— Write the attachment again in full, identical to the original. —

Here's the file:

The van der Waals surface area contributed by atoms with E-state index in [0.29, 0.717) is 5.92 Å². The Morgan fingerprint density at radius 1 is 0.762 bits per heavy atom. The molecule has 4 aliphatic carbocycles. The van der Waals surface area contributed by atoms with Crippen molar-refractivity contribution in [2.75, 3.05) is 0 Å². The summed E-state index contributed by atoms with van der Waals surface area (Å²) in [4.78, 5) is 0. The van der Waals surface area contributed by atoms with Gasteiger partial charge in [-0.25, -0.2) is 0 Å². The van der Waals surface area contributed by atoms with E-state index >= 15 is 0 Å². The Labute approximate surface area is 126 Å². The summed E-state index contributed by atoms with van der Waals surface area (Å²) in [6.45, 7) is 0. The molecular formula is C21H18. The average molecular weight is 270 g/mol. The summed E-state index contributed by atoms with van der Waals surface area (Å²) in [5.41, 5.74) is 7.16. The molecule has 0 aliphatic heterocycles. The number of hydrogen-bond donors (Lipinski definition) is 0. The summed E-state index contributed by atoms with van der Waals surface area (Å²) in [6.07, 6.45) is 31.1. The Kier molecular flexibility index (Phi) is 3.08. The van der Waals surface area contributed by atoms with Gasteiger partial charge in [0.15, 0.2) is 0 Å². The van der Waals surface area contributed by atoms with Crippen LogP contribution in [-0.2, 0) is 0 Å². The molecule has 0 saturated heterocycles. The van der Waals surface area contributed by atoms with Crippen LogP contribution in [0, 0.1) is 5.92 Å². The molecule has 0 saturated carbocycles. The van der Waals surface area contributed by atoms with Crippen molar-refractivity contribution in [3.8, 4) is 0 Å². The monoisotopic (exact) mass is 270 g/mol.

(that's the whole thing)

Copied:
The van der Waals surface area contributed by atoms with E-state index in [0.29, 0.717) is 5.92 Å². The Morgan fingerprint density at radius 1 is 0.762 bits per heavy atom. The molecule has 4 aliphatic carbocycles. The van der Waals surface area contributed by atoms with Crippen molar-refractivity contribution in [2.75, 3.05) is 0 Å². The summed E-state index contributed by atoms with van der Waals surface area (Å²) in [4.78, 5) is 0. The van der Waals surface area contributed by atoms with Gasteiger partial charge in [-0.25, -0.2) is 0 Å². The van der Waals surface area contributed by atoms with E-state index >= 15 is 0 Å². The Labute approximate surface area is 126 Å². The summed E-state index contributed by atoms with van der Waals surface area (Å²) in [6.45, 7) is 0. The molecular formula is C21H18. The average molecular weight is 270 g/mol. The summed E-state index contributed by atoms with van der Waals surface area (Å²) in [5.41, 5.74) is 7.16. The molecule has 0 aliphatic heterocycles. The number of hydrogen-bond donors (Lipinski definition) is 0. The summed E-state index contributed by atoms with van der Waals surface area (Å²) in [6.07, 6.45) is 31.1. The Kier molecular flexibility index (Phi) is 3.08. The van der Waals surface area contributed by atoms with Gasteiger partial charge in [0.15, 0.2) is 0 Å². The van der Waals surface area contributed by atoms with Crippen LogP contribution in [-0.2, 0) is 0 Å². The molecule has 0 saturated heterocycles. The van der Waals surface area contributed by atoms with Crippen LogP contribution in [0, 0.1) is 5.92 Å². The molecule has 0 saturated carbocycles. The van der Waals surface area contributed by atoms with Crippen molar-refractivity contribution in [3.8, 4) is 0 Å². The monoisotopic (exact) mass is 270 g/mol.